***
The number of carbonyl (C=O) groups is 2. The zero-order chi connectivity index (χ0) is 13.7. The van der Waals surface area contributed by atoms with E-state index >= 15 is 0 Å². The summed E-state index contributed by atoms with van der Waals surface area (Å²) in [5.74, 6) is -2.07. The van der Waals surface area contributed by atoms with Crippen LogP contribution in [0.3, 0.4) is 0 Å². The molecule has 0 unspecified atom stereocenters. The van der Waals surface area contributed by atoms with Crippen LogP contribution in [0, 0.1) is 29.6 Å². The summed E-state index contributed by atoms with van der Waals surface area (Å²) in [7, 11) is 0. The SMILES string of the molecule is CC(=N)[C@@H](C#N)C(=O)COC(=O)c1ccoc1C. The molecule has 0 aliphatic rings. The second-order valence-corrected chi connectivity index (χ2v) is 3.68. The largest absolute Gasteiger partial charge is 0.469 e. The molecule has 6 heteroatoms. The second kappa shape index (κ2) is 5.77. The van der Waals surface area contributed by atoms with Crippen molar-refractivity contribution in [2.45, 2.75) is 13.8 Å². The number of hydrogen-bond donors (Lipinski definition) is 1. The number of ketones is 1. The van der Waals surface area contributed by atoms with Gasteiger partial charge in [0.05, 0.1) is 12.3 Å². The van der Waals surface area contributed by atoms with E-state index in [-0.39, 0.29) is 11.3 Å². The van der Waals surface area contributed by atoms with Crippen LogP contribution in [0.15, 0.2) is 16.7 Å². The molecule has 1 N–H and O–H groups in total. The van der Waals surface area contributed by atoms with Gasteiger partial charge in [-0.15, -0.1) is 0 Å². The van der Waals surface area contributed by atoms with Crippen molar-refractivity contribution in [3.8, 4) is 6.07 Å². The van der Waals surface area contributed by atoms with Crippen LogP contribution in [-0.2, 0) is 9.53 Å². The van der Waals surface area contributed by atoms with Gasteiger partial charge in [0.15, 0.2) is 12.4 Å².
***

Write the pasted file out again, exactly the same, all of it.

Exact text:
The number of carbonyl (C=O) groups is 2. The zero-order chi connectivity index (χ0) is 13.7. The van der Waals surface area contributed by atoms with E-state index >= 15 is 0 Å². The summed E-state index contributed by atoms with van der Waals surface area (Å²) in [5.74, 6) is -2.07. The van der Waals surface area contributed by atoms with Crippen LogP contribution in [0.3, 0.4) is 0 Å². The molecule has 0 unspecified atom stereocenters. The van der Waals surface area contributed by atoms with Crippen LogP contribution in [0, 0.1) is 29.6 Å². The summed E-state index contributed by atoms with van der Waals surface area (Å²) in [7, 11) is 0. The SMILES string of the molecule is CC(=N)[C@@H](C#N)C(=O)COC(=O)c1ccoc1C. The molecule has 0 aliphatic rings. The second-order valence-corrected chi connectivity index (χ2v) is 3.68. The largest absolute Gasteiger partial charge is 0.469 e. The molecule has 6 heteroatoms. The second kappa shape index (κ2) is 5.77. The van der Waals surface area contributed by atoms with Crippen molar-refractivity contribution in [2.45, 2.75) is 13.8 Å². The number of hydrogen-bond donors (Lipinski definition) is 1. The number of ketones is 1. The van der Waals surface area contributed by atoms with Gasteiger partial charge in [0.05, 0.1) is 12.3 Å². The van der Waals surface area contributed by atoms with E-state index in [-0.39, 0.29) is 11.3 Å². The van der Waals surface area contributed by atoms with Crippen LogP contribution in [0.15, 0.2) is 16.7 Å². The molecule has 1 N–H and O–H groups in total. The van der Waals surface area contributed by atoms with Gasteiger partial charge in [-0.15, -0.1) is 0 Å². The van der Waals surface area contributed by atoms with Crippen molar-refractivity contribution in [3.8, 4) is 6.07 Å². The van der Waals surface area contributed by atoms with Crippen LogP contribution in [-0.2, 0) is 9.53 Å². The van der Waals surface area contributed by atoms with Gasteiger partial charge in [0.15, 0.2) is 12.4 Å².